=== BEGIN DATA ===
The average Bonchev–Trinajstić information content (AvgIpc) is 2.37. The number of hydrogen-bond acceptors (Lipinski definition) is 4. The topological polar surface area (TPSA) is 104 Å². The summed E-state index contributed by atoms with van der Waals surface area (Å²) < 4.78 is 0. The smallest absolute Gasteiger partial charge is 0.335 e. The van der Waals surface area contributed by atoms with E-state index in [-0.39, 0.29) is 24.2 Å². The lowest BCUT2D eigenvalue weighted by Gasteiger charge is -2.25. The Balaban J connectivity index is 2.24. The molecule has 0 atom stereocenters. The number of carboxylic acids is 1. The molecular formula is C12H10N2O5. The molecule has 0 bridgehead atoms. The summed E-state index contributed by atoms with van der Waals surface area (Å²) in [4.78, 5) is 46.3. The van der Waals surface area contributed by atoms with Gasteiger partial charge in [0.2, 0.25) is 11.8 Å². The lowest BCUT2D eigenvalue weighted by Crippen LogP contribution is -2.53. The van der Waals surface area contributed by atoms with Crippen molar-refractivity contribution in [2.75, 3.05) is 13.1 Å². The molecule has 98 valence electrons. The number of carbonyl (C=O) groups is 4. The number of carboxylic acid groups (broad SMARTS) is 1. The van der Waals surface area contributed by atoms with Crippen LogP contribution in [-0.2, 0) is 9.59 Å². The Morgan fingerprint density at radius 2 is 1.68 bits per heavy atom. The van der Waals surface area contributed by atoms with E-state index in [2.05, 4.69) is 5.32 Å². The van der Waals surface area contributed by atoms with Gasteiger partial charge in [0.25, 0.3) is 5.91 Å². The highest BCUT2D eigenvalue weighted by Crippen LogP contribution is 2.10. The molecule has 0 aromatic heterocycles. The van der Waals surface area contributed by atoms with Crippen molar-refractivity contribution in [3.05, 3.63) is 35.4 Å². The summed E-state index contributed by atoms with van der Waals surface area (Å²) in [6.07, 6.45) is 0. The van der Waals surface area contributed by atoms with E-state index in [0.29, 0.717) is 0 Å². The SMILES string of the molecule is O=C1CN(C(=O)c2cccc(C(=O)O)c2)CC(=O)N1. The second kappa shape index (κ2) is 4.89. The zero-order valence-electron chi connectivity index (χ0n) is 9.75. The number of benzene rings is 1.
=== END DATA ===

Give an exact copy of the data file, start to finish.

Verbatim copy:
The average Bonchev–Trinajstić information content (AvgIpc) is 2.37. The number of hydrogen-bond acceptors (Lipinski definition) is 4. The topological polar surface area (TPSA) is 104 Å². The summed E-state index contributed by atoms with van der Waals surface area (Å²) < 4.78 is 0. The smallest absolute Gasteiger partial charge is 0.335 e. The van der Waals surface area contributed by atoms with E-state index in [-0.39, 0.29) is 24.2 Å². The lowest BCUT2D eigenvalue weighted by Gasteiger charge is -2.25. The Balaban J connectivity index is 2.24. The molecule has 0 atom stereocenters. The number of carboxylic acids is 1. The molecular formula is C12H10N2O5. The molecule has 0 bridgehead atoms. The summed E-state index contributed by atoms with van der Waals surface area (Å²) in [4.78, 5) is 46.3. The van der Waals surface area contributed by atoms with Gasteiger partial charge in [0.2, 0.25) is 11.8 Å². The lowest BCUT2D eigenvalue weighted by Crippen LogP contribution is -2.53. The van der Waals surface area contributed by atoms with Crippen molar-refractivity contribution in [2.75, 3.05) is 13.1 Å². The molecule has 98 valence electrons. The number of carbonyl (C=O) groups is 4. The number of carboxylic acid groups (broad SMARTS) is 1. The van der Waals surface area contributed by atoms with Crippen LogP contribution in [-0.2, 0) is 9.59 Å². The Morgan fingerprint density at radius 2 is 1.68 bits per heavy atom. The van der Waals surface area contributed by atoms with E-state index in [2.05, 4.69) is 5.32 Å². The van der Waals surface area contributed by atoms with Gasteiger partial charge in [0.25, 0.3) is 5.91 Å². The highest BCUT2D eigenvalue weighted by Crippen LogP contribution is 2.10. The molecule has 0 aromatic heterocycles. The van der Waals surface area contributed by atoms with Crippen molar-refractivity contribution in [3.05, 3.63) is 35.4 Å². The summed E-state index contributed by atoms with van der Waals surface area (Å²) in [6.07, 6.45) is 0. The van der Waals surface area contributed by atoms with E-state index in [0.29, 0.717) is 0 Å². The SMILES string of the molecule is O=C1CN(C(=O)c2cccc(C(=O)O)c2)CC(=O)N1. The second kappa shape index (κ2) is 4.89. The zero-order valence-electron chi connectivity index (χ0n) is 9.75. The number of benzene rings is 1.